The presidential candidates have discussed quite a few issues in this campaign. Strangely, though, voters have heard little about homeland security.
Yet the risks to America's hometowns are as high as ever, if not higher. The terrorists are still out to get us. Al Qaeda has reconstituted itself in the border regions of Pakistan and Afghanistan, and redoubled its effort to inspire "self-radicalization" worldwide. We see glimpses of its recent success with new or thwarted attacks in Germany, Britain, Turkey, Saudi Arabia, and yes, even in the United States, where authorities foiled attempts last year to blow up the JFK International Airport fuel line, and to attack the military base in Fort Dix, N.J.
Nor have natural disasters diminished. Indeed, the number of declared disasters rises every year. There's no telling what might happen on the next president's watch. Will California experience the "big" earthquake? Will a Category 5 storm hit Manhattan? Will some virus change its genetic makeup and become a global killer?
As Hurricane Gustav headed for shore, John McCain and Barack Obama emphasized the importance of presidential leadership. Unfortunately, those sound bites and photo ops told us little of what they might actually do as president. We need to know.
Is a post-Katrina FEMA on the right track? Should we welcome foreign visitors or place tighter controls at the border to protect America from terrorist threats? Should we build border fences or invest in tougher immigration enforcement? Should government regulate private-sector security to ensure critical infrastructure is protected, or encourage voluntary public-private partnerships? How should we fund continued investments and operational costs of our local first responders?
The list goes on. The Patriot Act, for example, is up for renewal next year - should it be reauthorized? Foreign ownership of critical infrastructure will continue to be a question: After the Dubai Ports debacle, politicians aligned against foreign ownership, though it could have enhanced our security. Now airlines plagued with financial problems seek foreign investment to stay afloat. Where does the next president stand on this? And should we scan all cargo coming into America for radiological or nuclear bombs?
Too often, discussions on homeland security end up singling out the Department of Homeland Security as the problem, the challenge and the solution. The next administration must recognize, however, that the department is only one part of a much larger homeland security system - or it should be. The most urgent task is not to move about pieces in the department, but to establish a truly national homeland security enterprise that integrates all elements of society to protect America against catastrophic events.
Though the Department of Homeland Security's budget accounts for about half of all federal domestic security expenditures, the homeland security budgets of the Defense, Health and Human Services, Justice, Energy, and State departments are also significant. And virtually every agency has some responsibility for homeland security.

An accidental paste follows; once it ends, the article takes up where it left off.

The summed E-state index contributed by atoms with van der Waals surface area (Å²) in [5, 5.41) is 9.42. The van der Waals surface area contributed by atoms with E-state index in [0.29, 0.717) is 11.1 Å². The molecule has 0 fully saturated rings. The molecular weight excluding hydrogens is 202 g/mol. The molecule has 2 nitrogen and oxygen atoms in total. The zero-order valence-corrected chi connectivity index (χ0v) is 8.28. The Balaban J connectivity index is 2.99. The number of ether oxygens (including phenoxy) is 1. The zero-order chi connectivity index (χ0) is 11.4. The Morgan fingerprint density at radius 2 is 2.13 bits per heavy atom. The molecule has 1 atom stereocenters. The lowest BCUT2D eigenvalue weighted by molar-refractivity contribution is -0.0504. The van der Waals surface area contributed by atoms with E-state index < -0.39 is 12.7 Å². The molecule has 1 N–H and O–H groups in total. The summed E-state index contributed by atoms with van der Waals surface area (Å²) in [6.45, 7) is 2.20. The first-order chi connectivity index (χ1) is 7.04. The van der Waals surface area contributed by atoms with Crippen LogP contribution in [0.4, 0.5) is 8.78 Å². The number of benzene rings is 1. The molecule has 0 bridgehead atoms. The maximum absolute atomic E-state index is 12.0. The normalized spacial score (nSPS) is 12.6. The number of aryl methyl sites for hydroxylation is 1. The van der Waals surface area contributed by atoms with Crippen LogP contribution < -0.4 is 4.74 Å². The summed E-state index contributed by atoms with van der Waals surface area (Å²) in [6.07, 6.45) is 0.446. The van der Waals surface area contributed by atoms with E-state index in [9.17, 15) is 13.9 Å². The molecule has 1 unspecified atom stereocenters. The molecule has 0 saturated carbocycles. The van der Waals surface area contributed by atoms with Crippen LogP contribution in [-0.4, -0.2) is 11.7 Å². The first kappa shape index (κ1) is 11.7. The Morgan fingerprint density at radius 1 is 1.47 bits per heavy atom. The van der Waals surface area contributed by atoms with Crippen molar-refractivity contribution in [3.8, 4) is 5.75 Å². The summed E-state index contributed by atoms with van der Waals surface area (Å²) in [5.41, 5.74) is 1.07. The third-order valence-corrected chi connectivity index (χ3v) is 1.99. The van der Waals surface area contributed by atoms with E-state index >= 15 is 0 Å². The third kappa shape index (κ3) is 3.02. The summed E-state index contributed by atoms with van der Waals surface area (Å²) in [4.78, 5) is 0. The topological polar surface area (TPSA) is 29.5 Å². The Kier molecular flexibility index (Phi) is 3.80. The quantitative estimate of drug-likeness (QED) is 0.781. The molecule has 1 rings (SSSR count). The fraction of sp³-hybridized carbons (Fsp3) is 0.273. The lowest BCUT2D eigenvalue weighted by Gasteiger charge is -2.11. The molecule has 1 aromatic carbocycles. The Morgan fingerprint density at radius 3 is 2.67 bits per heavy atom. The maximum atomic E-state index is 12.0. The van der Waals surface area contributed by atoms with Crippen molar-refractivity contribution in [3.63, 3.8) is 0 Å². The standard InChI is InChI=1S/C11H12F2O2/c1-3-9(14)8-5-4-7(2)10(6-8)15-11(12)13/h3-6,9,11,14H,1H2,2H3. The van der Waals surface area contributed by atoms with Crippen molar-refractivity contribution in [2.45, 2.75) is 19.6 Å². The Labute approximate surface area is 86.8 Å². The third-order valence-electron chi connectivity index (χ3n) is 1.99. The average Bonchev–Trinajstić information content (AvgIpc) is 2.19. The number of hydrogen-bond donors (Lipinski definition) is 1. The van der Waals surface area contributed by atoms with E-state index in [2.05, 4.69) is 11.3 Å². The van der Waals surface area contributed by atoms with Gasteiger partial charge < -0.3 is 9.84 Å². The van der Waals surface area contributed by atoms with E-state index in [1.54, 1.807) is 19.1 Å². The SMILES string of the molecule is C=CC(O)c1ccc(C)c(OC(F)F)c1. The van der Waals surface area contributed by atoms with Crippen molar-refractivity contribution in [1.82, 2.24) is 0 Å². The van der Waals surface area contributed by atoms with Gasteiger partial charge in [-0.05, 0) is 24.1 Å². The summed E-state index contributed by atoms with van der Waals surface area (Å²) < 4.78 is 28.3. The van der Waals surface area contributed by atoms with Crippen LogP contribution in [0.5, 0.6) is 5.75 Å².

The real strength and the front lines of prevention, protection, response and recovery, though, are state and local. They're with the emergency responders and the firms that operate private infrastructure, as well as with families and communities and their ability to handle disasters.
The terrorist threat is nimble and dynamic. It exploits the seams of our society, operating in the gaps between bureaucratic notions of foreign and domestic, state and federal, civil and military, public and private. We must weave a national homeland security enterprise as agile and seamless as those who seek to harm us.
Voters need to know what the candidates propose to build such an enterprise - one that not only thwarts terrorists, but respects constitutional liberties and promotes economic competitiveness. Here are several recommendations the candidates would do well to embrace:
- Foster a culture of preparedness by focusing on making communities and individuals more self-reliant and less dependent on Washington.
- Shift from a strategy that tries to "child-proof" critical infrastructure to one that builds and sustains an infrastructure that can take a hit and keep going.
- Expand international cooperation, since real homeland security begins far from home.
- Develop a clear framework for domestic intelligence, one that safeguards liberty and defeats terrorists equally well.
- Improve professional development in security and public safety at all levels of government - ensuring that leaders really can lead.
As we remember those killed on Sept. 11, 2001, let's continue to do all we can to make America more secure against all threats, natural and man-made. That effort will continue with new presidential leadership in January. It's time for the candidates talk about it.
David Heyman is a senior fellow at the Center for Strategic and International Studies (csis.org). James Jay Carafano is a senior research fellow for national security at the Heritage Foundation (heritage.org).